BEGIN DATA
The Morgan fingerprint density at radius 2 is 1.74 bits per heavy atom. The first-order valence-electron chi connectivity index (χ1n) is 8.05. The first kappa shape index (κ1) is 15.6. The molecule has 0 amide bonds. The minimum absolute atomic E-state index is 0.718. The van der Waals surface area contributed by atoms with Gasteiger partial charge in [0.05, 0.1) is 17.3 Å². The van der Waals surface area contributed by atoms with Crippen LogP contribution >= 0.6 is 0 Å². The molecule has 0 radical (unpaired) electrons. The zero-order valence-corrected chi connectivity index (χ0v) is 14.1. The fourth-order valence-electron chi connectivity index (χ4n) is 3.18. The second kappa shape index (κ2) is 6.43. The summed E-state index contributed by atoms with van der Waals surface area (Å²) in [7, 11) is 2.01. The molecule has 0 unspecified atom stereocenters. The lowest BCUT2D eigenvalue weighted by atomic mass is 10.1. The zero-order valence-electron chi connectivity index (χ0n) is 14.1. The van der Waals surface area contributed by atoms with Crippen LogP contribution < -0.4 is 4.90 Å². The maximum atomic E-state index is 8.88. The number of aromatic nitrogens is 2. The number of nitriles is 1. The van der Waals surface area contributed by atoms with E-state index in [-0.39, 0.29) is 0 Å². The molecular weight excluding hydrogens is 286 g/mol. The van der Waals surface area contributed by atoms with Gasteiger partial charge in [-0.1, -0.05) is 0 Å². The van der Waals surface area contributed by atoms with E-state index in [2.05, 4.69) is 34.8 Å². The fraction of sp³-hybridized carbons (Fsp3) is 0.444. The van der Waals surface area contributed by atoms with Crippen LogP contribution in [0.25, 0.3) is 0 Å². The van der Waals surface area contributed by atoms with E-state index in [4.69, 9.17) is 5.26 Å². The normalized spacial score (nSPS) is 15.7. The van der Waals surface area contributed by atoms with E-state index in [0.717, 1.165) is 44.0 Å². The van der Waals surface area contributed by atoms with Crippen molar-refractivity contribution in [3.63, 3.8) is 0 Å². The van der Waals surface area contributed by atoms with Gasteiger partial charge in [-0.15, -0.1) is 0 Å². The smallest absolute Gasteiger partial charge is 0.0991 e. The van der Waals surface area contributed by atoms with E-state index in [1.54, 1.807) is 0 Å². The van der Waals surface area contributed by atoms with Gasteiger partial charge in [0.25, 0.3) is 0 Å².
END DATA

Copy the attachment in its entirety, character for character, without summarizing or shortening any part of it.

The Morgan fingerprint density at radius 2 is 1.74 bits per heavy atom. The first-order valence-electron chi connectivity index (χ1n) is 8.05. The first kappa shape index (κ1) is 15.6. The molecule has 0 amide bonds. The minimum absolute atomic E-state index is 0.718. The van der Waals surface area contributed by atoms with Gasteiger partial charge in [0.05, 0.1) is 17.3 Å². The van der Waals surface area contributed by atoms with Crippen LogP contribution >= 0.6 is 0 Å². The molecule has 0 radical (unpaired) electrons. The zero-order valence-corrected chi connectivity index (χ0v) is 14.1. The fourth-order valence-electron chi connectivity index (χ4n) is 3.18. The second kappa shape index (κ2) is 6.43. The summed E-state index contributed by atoms with van der Waals surface area (Å²) in [7, 11) is 2.01. The molecule has 0 unspecified atom stereocenters. The lowest BCUT2D eigenvalue weighted by atomic mass is 10.1. The zero-order valence-electron chi connectivity index (χ0n) is 14.1. The van der Waals surface area contributed by atoms with Crippen LogP contribution < -0.4 is 4.90 Å². The maximum atomic E-state index is 8.88. The number of aromatic nitrogens is 2. The number of nitriles is 1. The van der Waals surface area contributed by atoms with E-state index in [-0.39, 0.29) is 0 Å². The molecular weight excluding hydrogens is 286 g/mol. The van der Waals surface area contributed by atoms with Gasteiger partial charge in [-0.1, -0.05) is 0 Å². The van der Waals surface area contributed by atoms with E-state index in [2.05, 4.69) is 34.8 Å². The fraction of sp³-hybridized carbons (Fsp3) is 0.444. The van der Waals surface area contributed by atoms with Crippen LogP contribution in [0.25, 0.3) is 0 Å². The van der Waals surface area contributed by atoms with E-state index in [4.69, 9.17) is 5.26 Å². The normalized spacial score (nSPS) is 15.7. The van der Waals surface area contributed by atoms with E-state index in [0.717, 1.165) is 44.0 Å². The van der Waals surface area contributed by atoms with Crippen molar-refractivity contribution in [3.63, 3.8) is 0 Å². The van der Waals surface area contributed by atoms with Gasteiger partial charge in [-0.15, -0.1) is 0 Å². The smallest absolute Gasteiger partial charge is 0.0991 e. The van der Waals surface area contributed by atoms with E-state index in [1.54, 1.807) is 0 Å². The van der Waals surface area contributed by atoms with Gasteiger partial charge in [0.25, 0.3) is 0 Å².